Transport Phenomena in Perovskite Vanadate Thin Films
Gu, Man, Physics - Graduate School of Arts and Sciences, University of Virginia
Wolf, Stuart, Department of Materials Science and Engineering, University of Virginia
Lu, Jiwei, Department of Materials Science and Engineering, University of Virginia
The metal-insulator transition (MIT) in transition metal oxides (TMOs) has been a topic of long-standing interest in condensed matter physics. Recent advances in thin film technology have greatly motivated the scientific community to tailor the MIT for nano-electronic device applications. This dissertation is focused on exploring the transport phenomena in the perovskite vanadate thin films. CaVO3 (CVO) and SrVO3 (SVO) are chosen because they are typical strongly correlated oxides on the metallic side of a MIT, but their intrinsic physical properties have not yet been studied comprehensively due to the great challenges presented by the synthesis of these materials. In this dissertation, high quality epitaxial vanadate thin films synthesized by a novel pulsed electron-beam deposition (PED) technique enable a careful study on the control of the MIT. Methods to systematically control the MIT in these materials have been demonstrated, including dimensional confinement, chemical doping, and superlattice structures. Techniques such as soft x-ray spectroscopy and magneto-transport measurements are employed to elucidate the underlying mechanisms for the induced MITs.
The transport properties of the vanadate films were studied as a function of the film thickness. A temperature-driven MIT was observed in the SVO films with thicknesses below 6.5 nm, and CVO films below 4 nm, whereas thicker films were metallic with the resistivity following the T2 law corresponding to a Fermi liquid system. This work represents the first transport study to show the MIT in the vanadates induced by the dimensional crossover from a three-dimensional metal to a two-dimensional Mott insulator, as the resulting reduction in the effective bandwidth opens a bandgap at the Fermi level. The magneto-transport measurements also confirmed the MIT is due to the electron-electron interactions other than disorder-induced localization.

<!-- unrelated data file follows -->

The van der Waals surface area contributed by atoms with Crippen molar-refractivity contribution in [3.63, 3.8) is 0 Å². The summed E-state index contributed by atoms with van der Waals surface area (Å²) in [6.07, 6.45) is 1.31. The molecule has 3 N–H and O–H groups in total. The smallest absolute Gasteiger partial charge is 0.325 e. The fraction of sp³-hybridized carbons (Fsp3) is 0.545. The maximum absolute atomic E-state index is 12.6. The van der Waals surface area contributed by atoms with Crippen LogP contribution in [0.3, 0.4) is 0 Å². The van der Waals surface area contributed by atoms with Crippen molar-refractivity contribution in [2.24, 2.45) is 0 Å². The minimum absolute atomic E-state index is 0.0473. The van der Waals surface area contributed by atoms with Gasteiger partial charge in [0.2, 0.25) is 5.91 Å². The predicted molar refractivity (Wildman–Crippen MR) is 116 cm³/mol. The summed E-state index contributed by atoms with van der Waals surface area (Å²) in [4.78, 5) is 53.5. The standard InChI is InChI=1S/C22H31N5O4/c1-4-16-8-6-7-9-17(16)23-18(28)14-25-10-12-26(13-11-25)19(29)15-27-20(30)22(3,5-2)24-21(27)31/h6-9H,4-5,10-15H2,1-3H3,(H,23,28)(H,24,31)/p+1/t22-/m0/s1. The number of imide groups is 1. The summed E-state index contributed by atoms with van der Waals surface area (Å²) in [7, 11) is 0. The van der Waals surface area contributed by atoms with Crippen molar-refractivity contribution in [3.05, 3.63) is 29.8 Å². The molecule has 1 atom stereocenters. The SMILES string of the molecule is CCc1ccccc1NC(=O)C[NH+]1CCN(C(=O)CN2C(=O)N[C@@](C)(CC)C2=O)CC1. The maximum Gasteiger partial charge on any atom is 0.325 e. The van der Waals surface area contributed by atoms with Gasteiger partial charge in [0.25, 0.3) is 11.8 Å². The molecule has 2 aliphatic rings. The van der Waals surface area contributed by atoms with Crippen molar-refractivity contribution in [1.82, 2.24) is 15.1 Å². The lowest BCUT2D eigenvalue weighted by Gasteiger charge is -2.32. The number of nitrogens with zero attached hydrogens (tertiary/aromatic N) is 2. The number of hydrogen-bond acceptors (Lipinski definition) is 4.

The B-site doping in the SVO films with Ti4+ ions was investigated for the first time to explore the chemical doping effects. The transport study in the full composition range from SVO to SrTiO3 (STO) revealed a temperature-driven MIT in the x = 0.67 film at 95 K. The films with higher vanadium concentration were metallic, whereas the ones with lower vanadium concentration were semiconducting following Mott’s variable range hopping mechanism. The mechanisms behind the observed MIT are complicated due to competing effects among electron correlation, disorder, and percolation. Percolation likely plays a major role in the system, for which the transport properties are determined by the topology of the coexisting metallic and insulating regions.
The transport properties of SrVO3/SrTiO3 (SVO/STO) superlattices were comprehensively investigated by varying the number of repetitions of the SVO/STO bilayers and the thickness of individual SVO and STO layers. The SVO layer embedded in the superlattices showed a great enhancement in the conductivity, which is a further indication of electronic phase separation in the vanadate ultrathin layers. The transport behaviors in the superlattices can also be described as percolation phenomena. The coupling between SVO layers creates more conduction pathways with increasing number of repetitions, resulting in a crossover from insulating to metallic behavior. Also, an increase in the SVO layer thickness along with a reduction in the STO layer thickness may cause an increase in the interlayer electron hopping, leading to the crossover from insulating to a metallic behavior.
PHD (Doctor of Philosophy)
metal-insulator transition, strongly correlated oxide, CaVO3, SrVO3, thin film
All rights reserved (no additional license for public reuse)